Be a Sport

You don’t even have to strain your ears to catch the criticism every time a national team does not deliver the goods in the competitive world of sport. We lament the football team’s inability to make an impression on Saudi Arabia; we thump our chests when the hockey squad finishes a lowly 11th in the World Cup. And when the cricketers do not match performance with potential, India goes wild with anger. When we come back from the Olympic Games without gold to show, the criticism rises to a crescendo. All of India wakes up to what it perceives as a national disaster. A billion and more Indians and not even one gold medal is the chorus. Sadly, few pause to reflect on how many Indians actually take part in sport.

The advent of sport on satellite TV, about a decade and a half ago, has made us a more sports-aware nation – but, conversely, it has drawn us away from supporting local sport. There was a time when the Moin-ud-Dowla Gold Cup cricket tournament in Hyderabad would draw thousands of fans. Basketball, football and volleyball tournaments were played to packed terraces in tiny towns like Sivakasi, Kovilpatti, Cannanore and Tellicherry. These events were a town’s annual date with India’s big guns. But now, with the Ashes cricket series, the Grand Slam tennis tournaments, F1 racing, the golf majors, English Premier League and NBA action being beamed LIVE, sports buffs have stayed away from local tournaments, causing them to go off the radar.

I remember a time in the late 90s when, as head of the sports department of the Hindustan Times, I was invited to a meeting by the Ministry of Sports. The meeting was to help revise the National Sports Policy. For two hours, I heard myriad opinions being expressed by a variety of people from a cross-section of society. And when my turn came to speak, the people in the room were so weary that I decided I would just ask one question. “How many of us in the room have allowed our children to go and play sport, even as recreation if not as competition?” I was not surprised that most people in that room did not raise their hands. I then asked another question, “So what are we doing here? If we can’t get our home sports policy right, how can we be sitting in judgment on what the National Sports Policy should be?” I went back to my seat and sure enough I was never called again to Shastri Bhavan, the home of the Ministry of Sports. Many years later, we haven’t stopped paying mere lip service to sport instead of actively taking part in it. Isn’t it time to change that?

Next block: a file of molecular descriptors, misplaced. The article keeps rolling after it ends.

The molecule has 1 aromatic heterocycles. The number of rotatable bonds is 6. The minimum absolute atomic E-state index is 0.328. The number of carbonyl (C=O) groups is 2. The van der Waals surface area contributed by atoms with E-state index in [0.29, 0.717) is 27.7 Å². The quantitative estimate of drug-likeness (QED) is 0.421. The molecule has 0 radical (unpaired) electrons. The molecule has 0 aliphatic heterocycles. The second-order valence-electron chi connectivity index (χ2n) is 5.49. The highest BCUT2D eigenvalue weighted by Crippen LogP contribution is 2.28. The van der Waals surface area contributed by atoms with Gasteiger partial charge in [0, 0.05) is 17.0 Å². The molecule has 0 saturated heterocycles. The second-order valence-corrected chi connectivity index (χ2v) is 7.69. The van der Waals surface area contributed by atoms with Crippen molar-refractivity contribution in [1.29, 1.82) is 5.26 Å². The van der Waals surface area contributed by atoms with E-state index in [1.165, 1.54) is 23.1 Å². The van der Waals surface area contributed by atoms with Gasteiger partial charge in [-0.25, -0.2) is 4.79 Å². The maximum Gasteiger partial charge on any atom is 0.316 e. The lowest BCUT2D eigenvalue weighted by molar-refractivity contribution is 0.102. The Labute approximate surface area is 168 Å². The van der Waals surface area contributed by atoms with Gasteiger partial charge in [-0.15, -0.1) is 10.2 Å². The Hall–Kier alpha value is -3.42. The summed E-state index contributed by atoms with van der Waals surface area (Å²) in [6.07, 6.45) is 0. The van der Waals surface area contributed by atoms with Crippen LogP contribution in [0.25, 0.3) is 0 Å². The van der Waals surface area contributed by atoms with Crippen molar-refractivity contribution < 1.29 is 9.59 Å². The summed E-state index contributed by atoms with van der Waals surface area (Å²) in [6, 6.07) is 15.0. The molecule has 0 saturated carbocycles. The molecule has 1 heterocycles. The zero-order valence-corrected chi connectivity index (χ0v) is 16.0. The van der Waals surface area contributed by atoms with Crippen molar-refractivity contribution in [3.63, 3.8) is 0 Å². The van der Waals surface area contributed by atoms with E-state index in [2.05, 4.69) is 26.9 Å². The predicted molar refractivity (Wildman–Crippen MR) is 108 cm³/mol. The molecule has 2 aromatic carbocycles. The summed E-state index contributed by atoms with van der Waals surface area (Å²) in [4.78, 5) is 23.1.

The 2010 Commonwealth Games offers India its next big opportunity to embrace sports consciousness. Instead of waiting for the government or the municipal administration to create infrastructure, people need to take to sporting activity in some form or the other and sow the seeds for India to become a great sporting nation. We have the potential but we are waiting for it to be tapped. It is time we do something about it ourselves rather than keep cribbing about the lack of infrastructure or facilities.

We need to make sports attractive to school children and perhaps reward them for playing some sport for the school. India must also revive college and university sport. These must become the breeding grounds for India’s future champions. Without doubt, India must also reach out to the hinterland and encourage its citizens to take part in basic sporting activity like athletics, swimming and cycling, if it is to become a sports conscious and learn to appreciate sporting endeavour.

Note: This piece was written as the Guest Editorial for WorldSpace Radio’s magazine Voice

3 comments for “Be a Sport

  1. Rajesh
    November 2, 2006 at 7:01 pm

    Very relevant piece. Leave alone medals, we are going to be the most unhealthy nation if things continue the way they are.

    You have some thoughts on how to get children excited about sport?

  2. ~j~
    November 7, 2006 at 12:57 pm

    Very thought-provoking! You should see the promising footballers in my locality Kalina’s local league. Sadly, they end up wasting their talent because sport doesn’t pay their bills.

  3. Anonymous
    November 16, 2006 at 9:21 am

    Yes, its true that today’s generation is keeping away from sports for various reasons ranging from neighbourhood or apartment policies, lack of parks or open spaces within a safe distance from our homes etc.
    Cricket is one of the most preferred games, why don’t these cricketers, come forward to promote other sports in India, perhaps ads encouraging children to “eat eggs”, “drink milk” and “play sports everyday” would be a wonderful idea. Am sure kids will definitely heed these ads from their stars! For that matter actors too could promote games. Imagine Shah Rukh Khan publicising vollyball and Amitabh chess.

Comments are closed.